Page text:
Eastern PA tour–Steamtown revisited

By July 19, 2019 Features

By Aaron Isaacs, HRA editor

Although I visited Scranton primarily to ride the Electric City Trolley Museum’s interurban line, it’s impossible to ignore Steamtown, just across the parking lot. The railfan press has been unkind to the National Park, and I wanted to see if that was justified.

The answer is partially yes. There are two wildly different Steamtown experiences, inside the roundhouse museum and outside in the yard, and the contrast is hard to reconcile. The rolling stock inside and parked next to the roundhouse is pristine.

The displays are comprehensive and well done, covering every aspect of railroading, as well as capturing the history of this Delaware, Lackawanna & Western terminal.

The cutaway locomotive.

Looking down on one of the large display areas.

An entire locomotive backhead.

I haven’t seen a stoker exhibit in any other museum.

A scale model of the entire DL&W Scranton yard and shops.

The observation walkway high on the inside front wall of the working roundhouse is still very evocative. Steamtown’s only active locomotive, Baldwin 0-6-0 #26, was hot with two guys attending to it and that set the mood for the other tracks full of slumbering engines. Anyone getting their first exposure to such a scene would be impressed.

Inside the working roundhouse, with #26 under steam.

After the effectiveness of the inside experience, it’s demoralizing to see what is parked outside. It’s a yard full of rust, exactly the sort of thing that causes underfunded, all-volunteer museums to be labeled “junk yards”. And it’s prominently displayed, easily viewed from the excursion loading platform and even more so from the long pedestrian bridge leading to downtown. There’s also a weird contrast with the sparkling Alco diesel museum pieces that power the Delaware-Lackawanna freight operations at one end of the yard.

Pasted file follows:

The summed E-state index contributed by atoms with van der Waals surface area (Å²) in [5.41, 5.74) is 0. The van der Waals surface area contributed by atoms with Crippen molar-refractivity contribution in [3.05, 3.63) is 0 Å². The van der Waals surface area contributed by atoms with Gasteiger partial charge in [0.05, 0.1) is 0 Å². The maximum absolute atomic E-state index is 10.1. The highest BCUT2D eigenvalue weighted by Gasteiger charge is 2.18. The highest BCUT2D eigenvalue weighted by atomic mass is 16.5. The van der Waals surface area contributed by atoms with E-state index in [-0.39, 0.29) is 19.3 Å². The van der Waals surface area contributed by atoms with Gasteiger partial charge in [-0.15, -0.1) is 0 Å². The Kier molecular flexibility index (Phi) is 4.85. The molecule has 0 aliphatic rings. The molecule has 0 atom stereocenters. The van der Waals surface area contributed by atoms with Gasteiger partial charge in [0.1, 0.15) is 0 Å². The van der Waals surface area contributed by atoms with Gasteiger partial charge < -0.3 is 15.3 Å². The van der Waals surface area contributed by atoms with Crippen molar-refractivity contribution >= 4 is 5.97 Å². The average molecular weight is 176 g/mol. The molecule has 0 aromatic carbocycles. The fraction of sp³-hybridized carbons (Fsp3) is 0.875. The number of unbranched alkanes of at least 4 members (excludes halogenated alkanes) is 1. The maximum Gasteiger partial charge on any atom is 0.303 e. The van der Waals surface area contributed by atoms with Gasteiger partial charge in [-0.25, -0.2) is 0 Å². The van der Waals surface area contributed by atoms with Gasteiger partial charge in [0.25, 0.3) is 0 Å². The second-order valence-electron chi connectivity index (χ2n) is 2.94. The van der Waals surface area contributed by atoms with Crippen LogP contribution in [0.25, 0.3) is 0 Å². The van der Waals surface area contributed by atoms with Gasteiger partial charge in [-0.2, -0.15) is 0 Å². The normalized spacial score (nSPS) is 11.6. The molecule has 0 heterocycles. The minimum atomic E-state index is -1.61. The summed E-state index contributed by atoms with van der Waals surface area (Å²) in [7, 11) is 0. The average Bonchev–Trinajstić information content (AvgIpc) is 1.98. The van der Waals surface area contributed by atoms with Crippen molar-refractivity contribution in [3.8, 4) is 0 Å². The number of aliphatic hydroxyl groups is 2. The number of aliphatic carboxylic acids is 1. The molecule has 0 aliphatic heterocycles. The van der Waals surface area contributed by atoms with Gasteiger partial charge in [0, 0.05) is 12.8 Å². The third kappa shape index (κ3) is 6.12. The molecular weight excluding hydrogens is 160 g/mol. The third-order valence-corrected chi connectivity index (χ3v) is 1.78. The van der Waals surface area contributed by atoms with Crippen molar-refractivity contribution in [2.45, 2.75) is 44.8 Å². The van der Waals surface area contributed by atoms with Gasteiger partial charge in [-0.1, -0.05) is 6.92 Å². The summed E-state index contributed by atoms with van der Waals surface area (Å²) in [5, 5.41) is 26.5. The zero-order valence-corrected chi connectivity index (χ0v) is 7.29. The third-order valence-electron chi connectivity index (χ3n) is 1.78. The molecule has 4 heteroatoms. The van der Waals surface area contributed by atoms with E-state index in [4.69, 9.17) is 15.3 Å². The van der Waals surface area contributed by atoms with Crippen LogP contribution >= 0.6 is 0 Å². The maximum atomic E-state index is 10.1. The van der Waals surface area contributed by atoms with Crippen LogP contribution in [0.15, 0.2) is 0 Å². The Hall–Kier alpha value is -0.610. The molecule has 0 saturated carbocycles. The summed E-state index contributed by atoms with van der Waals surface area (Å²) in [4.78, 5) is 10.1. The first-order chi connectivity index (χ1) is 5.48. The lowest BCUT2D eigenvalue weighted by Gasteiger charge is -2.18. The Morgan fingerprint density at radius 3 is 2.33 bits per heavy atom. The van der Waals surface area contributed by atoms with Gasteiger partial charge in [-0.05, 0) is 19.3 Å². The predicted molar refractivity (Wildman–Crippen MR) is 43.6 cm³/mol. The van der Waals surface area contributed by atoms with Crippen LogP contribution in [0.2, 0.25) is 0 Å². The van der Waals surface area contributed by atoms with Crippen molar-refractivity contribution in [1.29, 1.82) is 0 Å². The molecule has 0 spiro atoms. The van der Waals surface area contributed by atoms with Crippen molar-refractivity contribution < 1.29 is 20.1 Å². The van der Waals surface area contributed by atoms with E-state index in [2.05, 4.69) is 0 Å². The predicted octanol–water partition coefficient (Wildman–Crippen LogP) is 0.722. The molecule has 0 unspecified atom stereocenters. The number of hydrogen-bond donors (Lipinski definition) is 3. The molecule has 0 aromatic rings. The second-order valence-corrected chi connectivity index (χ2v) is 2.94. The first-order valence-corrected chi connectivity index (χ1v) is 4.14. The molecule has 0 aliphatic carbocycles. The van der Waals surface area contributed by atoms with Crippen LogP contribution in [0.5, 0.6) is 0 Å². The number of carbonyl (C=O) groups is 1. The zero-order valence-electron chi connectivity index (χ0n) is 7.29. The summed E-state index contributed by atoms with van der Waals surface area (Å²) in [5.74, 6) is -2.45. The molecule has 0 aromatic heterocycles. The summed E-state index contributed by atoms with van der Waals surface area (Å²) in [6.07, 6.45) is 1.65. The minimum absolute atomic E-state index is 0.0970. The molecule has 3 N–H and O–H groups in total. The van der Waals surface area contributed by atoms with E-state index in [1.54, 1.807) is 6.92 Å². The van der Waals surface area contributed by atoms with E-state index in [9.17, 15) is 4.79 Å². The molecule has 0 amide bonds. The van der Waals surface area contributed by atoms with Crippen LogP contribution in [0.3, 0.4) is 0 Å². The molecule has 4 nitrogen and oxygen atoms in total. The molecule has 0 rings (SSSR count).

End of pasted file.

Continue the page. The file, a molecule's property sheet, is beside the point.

Of course railfans are going to be more critical than the general public because Steamtown has the kind of financial resources that most museums can only dream of, yet doesn’t seem to effectively spend it. Railpace Newsmagazine recently ran a scathing editorial because Steamtown has received a large amount of money to rebuild some yard tracks instead of painting the deteriorating equipment sitting on those tracks. They singled out the Big Boy, prominently placed next to the parking lot, but peeling badly.

On top of that, Steamtown has stopped charging admission, purportedly to get the visitor numbers up, but doesn’t that walk away from revenue that could be put to good use? I left with very mixed feelings about Steamtown.

 

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